Question: I know how AHP is working, but what I’m struggling with is, how to resolve the inconsistency (CR>0.1), when participants are done with their pairwise comparisons. It is time consuming if they go through the matrix and reevaluate all their inputs. Do you have any suggestions?
Answer: Yes, CR often is a problem. Also my projects show that, making the pairwise comparisons, for many participant CR ends up to be higher than 0.1. Based on a sample of nearly 100 respondents in different AHP projects, the median value of CR is 16%, i.e. only half of the participants achieve a CR below 16% in my projects; 80percentile is 36%. There seems also to be a tendency of increasing CR with the number of criteria, i.e. the median value significantly increases for more than 5 criteria.
From my experience, CR > 0.1 is not critical per se. I get reasonable weights for CR 0.15 or even higher (up to 0.3), depending on the number of criteria. The acceptance of a higher CR also depends on the kind of project (the specific decision problem), the out coming priorities and the required accuracy (what is the actual impact on the result due to minor changes of criteria weights?).
In my latest AHP template and AHP online calculator the three most inconsistent judgments will be highlighted. The ideal judgment (resulting in lowest inconsistency) is shown. This will help participants to adjust their judgments on the scale to make the answers more consistent.
The first measure to keep inconsistencies low is to stick to the Magical Number Seven, Plus or Minus Two, i.e. keep the number of criteria in a range between 5 and 9 max. It has to do with the human limits on our capacity for processing information, originally published by George A. Miller in 1956, and takenup by Saaty and Ozdemir in a publication in 2003. Review your criteria selection, and try to cluster them in groups of 5 to 9, if you really need more.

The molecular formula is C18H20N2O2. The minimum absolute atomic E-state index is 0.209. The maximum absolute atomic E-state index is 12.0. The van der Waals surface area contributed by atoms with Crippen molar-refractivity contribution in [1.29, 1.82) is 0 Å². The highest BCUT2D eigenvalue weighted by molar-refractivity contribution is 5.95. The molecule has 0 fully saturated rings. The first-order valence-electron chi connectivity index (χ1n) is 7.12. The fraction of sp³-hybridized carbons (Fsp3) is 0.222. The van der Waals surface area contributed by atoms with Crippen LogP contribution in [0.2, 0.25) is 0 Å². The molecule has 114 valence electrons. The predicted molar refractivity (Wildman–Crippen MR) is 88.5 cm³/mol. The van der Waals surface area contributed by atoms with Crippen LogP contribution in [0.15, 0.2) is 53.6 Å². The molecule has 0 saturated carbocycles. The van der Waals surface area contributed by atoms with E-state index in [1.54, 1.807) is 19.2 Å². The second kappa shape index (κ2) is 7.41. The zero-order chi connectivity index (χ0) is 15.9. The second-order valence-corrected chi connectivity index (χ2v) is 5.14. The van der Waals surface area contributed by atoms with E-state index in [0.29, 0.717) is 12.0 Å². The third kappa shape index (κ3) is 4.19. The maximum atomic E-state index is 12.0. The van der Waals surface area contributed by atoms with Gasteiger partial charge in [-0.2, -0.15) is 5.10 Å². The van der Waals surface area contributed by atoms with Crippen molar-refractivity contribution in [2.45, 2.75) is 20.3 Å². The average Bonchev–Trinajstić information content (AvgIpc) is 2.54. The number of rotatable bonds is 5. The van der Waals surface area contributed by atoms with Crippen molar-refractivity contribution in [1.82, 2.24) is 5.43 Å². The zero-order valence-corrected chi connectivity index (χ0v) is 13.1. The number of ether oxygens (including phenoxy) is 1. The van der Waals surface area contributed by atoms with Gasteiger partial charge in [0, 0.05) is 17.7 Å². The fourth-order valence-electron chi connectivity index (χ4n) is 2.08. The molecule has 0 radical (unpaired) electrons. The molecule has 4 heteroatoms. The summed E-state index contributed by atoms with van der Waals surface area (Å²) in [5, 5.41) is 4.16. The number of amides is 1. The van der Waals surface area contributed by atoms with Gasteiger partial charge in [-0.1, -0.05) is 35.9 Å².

Another possibility to improve consistency is to select the balanced scale instead of the standard AHP scale. In my sample, changing from standard AHP scale to balanced scale decreases the median from 16% to 6%. You might select different scales in my template.
Conclusion

Try to keep the number of criteria between 5 or 7, never use more than 9.
 Ask decision makers to adjust their judgments in direction of the most consistent input during the pairwise comparisons for the highlighted three most inconsistent comparisons. A slight adjustment of intensities 1 or 2 up or down can sometimes help.

Accept answers with CR > 10%, practically up to 20%, depending on the nature and objective of your project.

Do the eigenvector calculation with the balanced scale instead of the AHP scale, and compare resulting priorities and consistency. This does not require to redo the pairwise comparisons.
References
George A. Miller, The Magical Number Seven, Plus or Minus Two: Some Limits on Our Capacity for Processing Information, The Psychological Review, 1956, vol. 63, pp. 8197
Saaty, T.L. and Ozdemir, M.S. Why the Magic Number Seven Plus or Minus Two, Mathematical and Computer Modelling, 2003, vol. 38, pp. 233244
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